Astrocytes are the first responders to noxious stimuli by undergoing cellular and functional transition referred as reactive gliosis. Every acute or chronic disorder is accompanied by reactive gliosis, which could be categorized as detrimental (A1) of beneficial (A2) for nervous tissue. Another signature of pathological astrocyte activation is disturbed Ca2+ homeostasis, a common denominator of neurodegenerative diseases. Deregulation of Ca+ signaling further contributes to production of pro-inflammatory cytokines and reactive oxygen species. Trimethyltin (TMT) intoxication is a widely used model of hippocampal degeneration, sharing behavioral and molecular hallmarks of Alzheimer's disease (AD), thus representing a useful model of AD-like pathology. However, the role of astrocyte in the etiopathology of TMT-induced degeneration as well as in AD is not fully understood. In an effort to elucidate the role of astrocytes in such pathological processes, we examined in vitro effects of TMT on primary cortical astrocytes. The application of a range of TMT concentrations (5, 10, 50, and 100 μM) revealed changes in [Ca2+]i in a dose-dependent manner. Specifically, TMT-induced Ca2+ transients were due to L-type voltage-gated calcium channels (VGCC). Additionally, TMT induced mitochondrial depolarization independent of extracellular Ca2+ and disturbed antioxidative defense of astrocyte in several time points (4, 6, and 24 h) after 10 μM TMT intoxication, inducing oxidative and nitrosative stress. Chronic exposure (24 h) to 10 μM TMT induced strong upregulation of main pro-inflammatory factors, components of signaling pathways in astrocyte activation, A1 markers, and VGCC. Taken together, our results provide an insight into cellular and molecular events of astrocyte activation in chronic neuroinflammation.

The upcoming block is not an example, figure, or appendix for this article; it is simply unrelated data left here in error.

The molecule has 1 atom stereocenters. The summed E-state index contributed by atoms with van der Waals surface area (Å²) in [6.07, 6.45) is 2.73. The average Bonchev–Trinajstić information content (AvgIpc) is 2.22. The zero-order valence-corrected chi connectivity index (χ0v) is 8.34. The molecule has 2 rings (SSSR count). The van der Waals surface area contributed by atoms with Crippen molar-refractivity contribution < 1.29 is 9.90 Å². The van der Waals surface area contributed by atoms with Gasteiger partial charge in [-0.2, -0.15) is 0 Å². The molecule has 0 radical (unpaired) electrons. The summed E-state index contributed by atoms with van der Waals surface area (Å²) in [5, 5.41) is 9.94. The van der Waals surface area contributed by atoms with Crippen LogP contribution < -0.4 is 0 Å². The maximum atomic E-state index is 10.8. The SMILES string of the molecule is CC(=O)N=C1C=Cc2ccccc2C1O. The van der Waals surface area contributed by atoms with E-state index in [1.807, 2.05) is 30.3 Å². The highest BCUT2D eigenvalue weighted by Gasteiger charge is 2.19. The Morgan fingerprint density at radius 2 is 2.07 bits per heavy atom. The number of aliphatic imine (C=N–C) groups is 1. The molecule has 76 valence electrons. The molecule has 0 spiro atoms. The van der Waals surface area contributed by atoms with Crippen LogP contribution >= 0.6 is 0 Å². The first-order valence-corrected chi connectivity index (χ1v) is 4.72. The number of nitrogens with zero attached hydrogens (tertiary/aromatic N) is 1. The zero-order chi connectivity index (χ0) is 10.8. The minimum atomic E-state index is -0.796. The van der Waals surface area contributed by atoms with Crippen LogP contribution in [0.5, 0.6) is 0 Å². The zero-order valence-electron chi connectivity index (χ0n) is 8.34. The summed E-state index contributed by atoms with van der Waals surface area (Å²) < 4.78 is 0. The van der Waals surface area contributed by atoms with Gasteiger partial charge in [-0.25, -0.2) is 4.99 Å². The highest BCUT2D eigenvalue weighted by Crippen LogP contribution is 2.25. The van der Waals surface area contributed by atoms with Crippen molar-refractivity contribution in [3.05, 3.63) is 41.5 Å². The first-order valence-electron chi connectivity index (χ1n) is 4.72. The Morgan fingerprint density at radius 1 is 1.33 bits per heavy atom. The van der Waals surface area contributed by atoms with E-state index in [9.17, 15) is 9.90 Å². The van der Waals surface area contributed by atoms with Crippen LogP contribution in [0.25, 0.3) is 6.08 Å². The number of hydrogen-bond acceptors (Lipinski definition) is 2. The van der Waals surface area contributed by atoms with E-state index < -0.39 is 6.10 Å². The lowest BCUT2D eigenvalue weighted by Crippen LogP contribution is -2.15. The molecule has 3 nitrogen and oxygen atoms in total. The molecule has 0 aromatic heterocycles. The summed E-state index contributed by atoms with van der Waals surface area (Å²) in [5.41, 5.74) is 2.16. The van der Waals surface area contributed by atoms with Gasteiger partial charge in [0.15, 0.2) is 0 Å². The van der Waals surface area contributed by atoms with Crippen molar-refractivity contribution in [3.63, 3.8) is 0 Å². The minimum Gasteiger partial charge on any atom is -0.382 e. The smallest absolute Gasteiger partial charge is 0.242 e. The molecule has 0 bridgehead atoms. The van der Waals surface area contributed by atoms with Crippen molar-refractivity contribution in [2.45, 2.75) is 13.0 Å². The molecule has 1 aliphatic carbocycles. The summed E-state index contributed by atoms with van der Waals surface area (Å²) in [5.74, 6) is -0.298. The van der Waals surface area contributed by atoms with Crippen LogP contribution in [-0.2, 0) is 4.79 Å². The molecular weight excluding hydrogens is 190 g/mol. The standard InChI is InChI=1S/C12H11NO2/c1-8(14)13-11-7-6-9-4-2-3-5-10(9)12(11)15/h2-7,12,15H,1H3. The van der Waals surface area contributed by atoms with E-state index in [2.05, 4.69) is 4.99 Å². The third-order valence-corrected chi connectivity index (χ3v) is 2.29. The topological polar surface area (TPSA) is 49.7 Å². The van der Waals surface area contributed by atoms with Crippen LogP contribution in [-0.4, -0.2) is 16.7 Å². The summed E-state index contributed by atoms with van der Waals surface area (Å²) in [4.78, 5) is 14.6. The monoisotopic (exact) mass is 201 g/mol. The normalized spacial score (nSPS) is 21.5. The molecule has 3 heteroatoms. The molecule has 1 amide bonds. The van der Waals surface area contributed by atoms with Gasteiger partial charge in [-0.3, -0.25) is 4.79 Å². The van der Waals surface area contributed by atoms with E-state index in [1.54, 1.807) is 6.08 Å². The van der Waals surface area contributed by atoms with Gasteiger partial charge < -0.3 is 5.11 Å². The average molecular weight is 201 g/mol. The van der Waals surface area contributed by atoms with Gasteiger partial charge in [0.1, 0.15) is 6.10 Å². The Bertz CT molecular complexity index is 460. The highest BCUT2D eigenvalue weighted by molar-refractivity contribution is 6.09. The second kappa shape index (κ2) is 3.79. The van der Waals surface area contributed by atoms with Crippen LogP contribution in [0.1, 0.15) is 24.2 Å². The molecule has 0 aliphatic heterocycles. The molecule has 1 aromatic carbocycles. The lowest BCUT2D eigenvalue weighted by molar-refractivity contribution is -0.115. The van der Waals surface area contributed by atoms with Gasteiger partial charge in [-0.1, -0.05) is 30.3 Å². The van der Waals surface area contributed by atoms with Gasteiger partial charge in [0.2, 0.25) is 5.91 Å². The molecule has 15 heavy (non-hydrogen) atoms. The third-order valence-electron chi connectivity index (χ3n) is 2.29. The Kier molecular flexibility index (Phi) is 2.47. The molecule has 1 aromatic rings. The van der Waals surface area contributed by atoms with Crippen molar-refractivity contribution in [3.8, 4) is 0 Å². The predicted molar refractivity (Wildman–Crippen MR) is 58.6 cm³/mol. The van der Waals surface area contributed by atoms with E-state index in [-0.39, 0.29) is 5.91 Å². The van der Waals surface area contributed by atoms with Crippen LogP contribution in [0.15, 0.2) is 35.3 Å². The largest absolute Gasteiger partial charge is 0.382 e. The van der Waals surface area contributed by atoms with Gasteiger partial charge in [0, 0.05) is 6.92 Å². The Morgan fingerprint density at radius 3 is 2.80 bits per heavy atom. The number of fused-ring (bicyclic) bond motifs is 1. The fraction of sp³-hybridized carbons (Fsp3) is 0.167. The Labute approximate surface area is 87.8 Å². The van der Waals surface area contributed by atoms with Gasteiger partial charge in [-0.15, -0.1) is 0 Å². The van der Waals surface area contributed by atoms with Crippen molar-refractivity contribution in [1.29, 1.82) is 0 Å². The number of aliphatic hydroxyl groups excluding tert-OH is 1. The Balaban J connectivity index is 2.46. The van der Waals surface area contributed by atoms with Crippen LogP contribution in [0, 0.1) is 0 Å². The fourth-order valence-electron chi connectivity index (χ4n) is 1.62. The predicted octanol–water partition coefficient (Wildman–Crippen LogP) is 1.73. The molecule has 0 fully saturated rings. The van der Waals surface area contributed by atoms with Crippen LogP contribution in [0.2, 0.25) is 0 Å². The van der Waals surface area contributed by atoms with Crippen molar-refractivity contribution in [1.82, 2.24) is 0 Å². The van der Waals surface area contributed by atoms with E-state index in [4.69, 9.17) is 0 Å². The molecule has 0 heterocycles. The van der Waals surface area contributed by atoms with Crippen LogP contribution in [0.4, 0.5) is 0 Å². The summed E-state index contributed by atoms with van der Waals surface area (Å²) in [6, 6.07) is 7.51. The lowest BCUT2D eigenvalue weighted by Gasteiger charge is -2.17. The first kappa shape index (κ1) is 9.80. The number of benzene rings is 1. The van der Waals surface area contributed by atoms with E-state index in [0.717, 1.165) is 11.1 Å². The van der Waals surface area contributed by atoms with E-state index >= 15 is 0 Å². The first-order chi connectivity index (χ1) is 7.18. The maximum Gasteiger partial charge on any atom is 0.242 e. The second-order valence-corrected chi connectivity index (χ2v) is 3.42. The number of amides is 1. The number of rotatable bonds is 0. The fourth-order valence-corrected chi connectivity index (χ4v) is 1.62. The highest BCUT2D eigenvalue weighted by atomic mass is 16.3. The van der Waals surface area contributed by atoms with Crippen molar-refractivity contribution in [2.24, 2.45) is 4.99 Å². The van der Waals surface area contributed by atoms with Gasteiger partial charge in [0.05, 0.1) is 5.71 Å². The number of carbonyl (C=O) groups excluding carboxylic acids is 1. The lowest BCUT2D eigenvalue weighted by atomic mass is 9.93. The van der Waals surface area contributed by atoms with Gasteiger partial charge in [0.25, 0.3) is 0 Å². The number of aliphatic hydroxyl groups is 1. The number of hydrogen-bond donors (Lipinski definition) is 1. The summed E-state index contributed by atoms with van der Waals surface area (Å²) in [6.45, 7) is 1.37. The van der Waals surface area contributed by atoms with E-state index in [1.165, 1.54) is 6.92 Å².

Keywords: A1-like phenotype; Astrocytes; Ca2+ dysregulation; L-type voltage-gated calcium channels; TMT intoxication.